40. Suggestion for those that have a blind where bracket interferes with installing top rail when fabric is glued onto top rail. BEFORE gluing, mark your top rail with where the bracket covers the top rail. Then only glue the rail from those marks (no glue under where brackets will be located). That way, the “unglued” part of the fabric can be tucked in front of the bracket. Might be a little bit of a bulge, but it’s not really noticeable.

    1. Hi Melanie! Believe it or not, it’s pretty simple – there’s a spring inside the top bar that balances out the weight of the shade itself. So no matter where you move the shade, up or down, the spring balances out the weight and the shade stays put where you leave it. It’s neat they figured out how to do it so cheaply – these blinds are dirt cheap!

  41. Hi! im attempting to make these shades but im confused about the bottom bar of the shades. did you glue that onto the fabric as well? and how high up from the fabric did you glue it on? thanks in advance!

    1. Hi Tasfia, you don’t need to attach the bottom bar to the shade, it can hang freely – I’ve found it’s easiest to use the shade that way. If you did want to attach it, I’d attach it right below your lowest row of rings, maybe with some simple ties. It certainly isn’t necessary though – I’ve never attached mine! Hope this is helpful.

  42. I have a 65″ long by 30″ window in my laundry room. I only need the bottom 24″ or so portion to move–to keep the early morning sun off the room so I can see my computer screen. (I want to put a monogram on the upper section.) Will I be able to add a short blind on the lower 24″ only and make it work using your instructions?

    1. Sounds beautiful! I don’t think you’ll need to make any changes – maybe just skip adding the horizontal wooden rods/plastic rings higher up on the shade since you won’t be needing them. You’ll always be in control of how high up you move the shade, so if you keep it within your preferred range you’ll be just fine. But nothing will break if you move it higher up! If you want to prevent the shade from retracting further up, you can put large crimps on the cord, and that will stop it from moving too far up.

      Let me know if that was helpful or if I’ve misunderstood! Bottom line is I don’t think you need to make any changes at all.

  43. Your tutorial is great! I have oversized windows in the new home we built and was shocked at the expense of ordering window treatments. After reading your tutorial, I embarked on making roman shades for four of my windows. I have sewn all my life so the sewing was not problem but the first blind I took apart, I lost the strings twice ! I had clips on them but they didn’t hold and it became laughable . Needless to say , I found a way to avoid that problem on the remaining blinds. I did change a couple things.. I sewed pockets for the dowel rods and I made a wider finished pocket at the top and bottom and inserted flat pieces of very lightweight wood. At the top I used heavy duty velcro to attach it to the top of the mini blind in case I would need to have them cleaned and It made for a nice flat top and sturdy bottom . Thanks for posting this tutorial, it has saved me literally hundreds of dollars!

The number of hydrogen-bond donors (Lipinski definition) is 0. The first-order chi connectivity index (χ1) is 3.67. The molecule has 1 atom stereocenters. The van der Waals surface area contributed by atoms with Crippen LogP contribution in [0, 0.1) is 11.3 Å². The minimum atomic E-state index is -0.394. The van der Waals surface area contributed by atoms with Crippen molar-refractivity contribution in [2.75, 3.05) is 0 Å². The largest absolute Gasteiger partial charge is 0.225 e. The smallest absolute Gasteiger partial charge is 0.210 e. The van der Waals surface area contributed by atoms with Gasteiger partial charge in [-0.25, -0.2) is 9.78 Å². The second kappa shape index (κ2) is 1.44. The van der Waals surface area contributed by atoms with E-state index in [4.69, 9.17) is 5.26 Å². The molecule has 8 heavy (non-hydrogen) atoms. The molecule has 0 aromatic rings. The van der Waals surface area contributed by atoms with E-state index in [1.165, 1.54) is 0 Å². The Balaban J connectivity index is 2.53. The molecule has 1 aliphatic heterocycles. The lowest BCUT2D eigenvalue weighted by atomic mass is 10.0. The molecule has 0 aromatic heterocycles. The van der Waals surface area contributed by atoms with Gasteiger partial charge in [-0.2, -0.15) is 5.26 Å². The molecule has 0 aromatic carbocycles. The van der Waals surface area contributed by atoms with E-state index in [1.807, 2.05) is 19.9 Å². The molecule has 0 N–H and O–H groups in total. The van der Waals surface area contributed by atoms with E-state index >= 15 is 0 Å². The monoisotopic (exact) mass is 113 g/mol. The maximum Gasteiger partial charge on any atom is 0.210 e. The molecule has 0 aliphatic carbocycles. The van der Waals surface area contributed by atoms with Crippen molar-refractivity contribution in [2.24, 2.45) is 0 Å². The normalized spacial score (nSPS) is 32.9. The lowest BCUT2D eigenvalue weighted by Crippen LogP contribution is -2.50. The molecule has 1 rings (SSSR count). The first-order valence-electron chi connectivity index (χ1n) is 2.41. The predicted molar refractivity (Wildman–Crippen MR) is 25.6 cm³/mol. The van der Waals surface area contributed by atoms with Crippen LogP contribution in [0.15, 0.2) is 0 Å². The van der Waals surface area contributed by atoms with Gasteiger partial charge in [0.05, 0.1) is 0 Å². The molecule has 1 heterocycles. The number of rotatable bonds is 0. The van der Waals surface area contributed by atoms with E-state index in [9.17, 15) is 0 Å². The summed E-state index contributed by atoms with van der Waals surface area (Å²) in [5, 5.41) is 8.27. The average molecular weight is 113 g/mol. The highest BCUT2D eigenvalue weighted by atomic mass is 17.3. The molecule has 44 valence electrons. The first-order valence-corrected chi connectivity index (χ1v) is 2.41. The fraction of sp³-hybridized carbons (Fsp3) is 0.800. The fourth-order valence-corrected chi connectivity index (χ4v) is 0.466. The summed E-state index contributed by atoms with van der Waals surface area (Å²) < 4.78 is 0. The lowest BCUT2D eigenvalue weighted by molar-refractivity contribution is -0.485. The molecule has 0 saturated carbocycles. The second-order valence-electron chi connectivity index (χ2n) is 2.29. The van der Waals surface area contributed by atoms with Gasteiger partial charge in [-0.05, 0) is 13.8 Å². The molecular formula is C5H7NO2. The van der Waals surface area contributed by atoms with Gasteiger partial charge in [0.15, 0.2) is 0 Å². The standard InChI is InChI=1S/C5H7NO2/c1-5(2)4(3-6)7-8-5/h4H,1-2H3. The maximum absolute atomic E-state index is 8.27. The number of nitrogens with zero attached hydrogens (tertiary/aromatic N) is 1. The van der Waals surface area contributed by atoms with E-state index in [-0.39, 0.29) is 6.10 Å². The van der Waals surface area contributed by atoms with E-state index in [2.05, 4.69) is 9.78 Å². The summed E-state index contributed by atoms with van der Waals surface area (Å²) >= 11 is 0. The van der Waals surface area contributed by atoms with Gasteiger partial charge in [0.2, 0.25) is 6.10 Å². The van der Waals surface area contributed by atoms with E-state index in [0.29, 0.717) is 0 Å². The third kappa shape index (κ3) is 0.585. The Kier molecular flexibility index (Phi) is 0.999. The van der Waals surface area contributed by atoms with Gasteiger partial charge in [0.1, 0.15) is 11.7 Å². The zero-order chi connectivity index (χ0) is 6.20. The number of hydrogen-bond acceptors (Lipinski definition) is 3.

1. Denise, it sounds like you made some great improvements to the basic plan! I’m so happy they turned out well for you. It is shocking how expensive nice-looking window treatments can be! Thanks for sharing!

  44. Wow, I just finished blinds I made that are very similar to your technique. And NOW I find your post!, lol. I used Walmart blinds for the mechanism, foam core board for a more rigid top and since I wanted them to open from the top too, (great views outside) I put in a simple pulley lo lower the entire blind. To cover the mechanism, I made a valance that goes to the back, when the blinds are up, it covers all the cards, etc… When down and in closed position, there is a pocket in the blind liner under the valance for the extra cord. When down, the cords are lined up with the window edges, so not visible from the back. I used Zip ties and the weight bar to make it. But now I need to put a little extra weight at the bottom to keep a few from bunching up. Still making them, but happy with results!, Wish I had seen your post first, I really got stuck in analysis paralysis for a while.

    1. Alia, Sounds like you made some neat divergences from my approach! Cool you were able to make it open from the top, too. I know what you mean about analysis paralysis!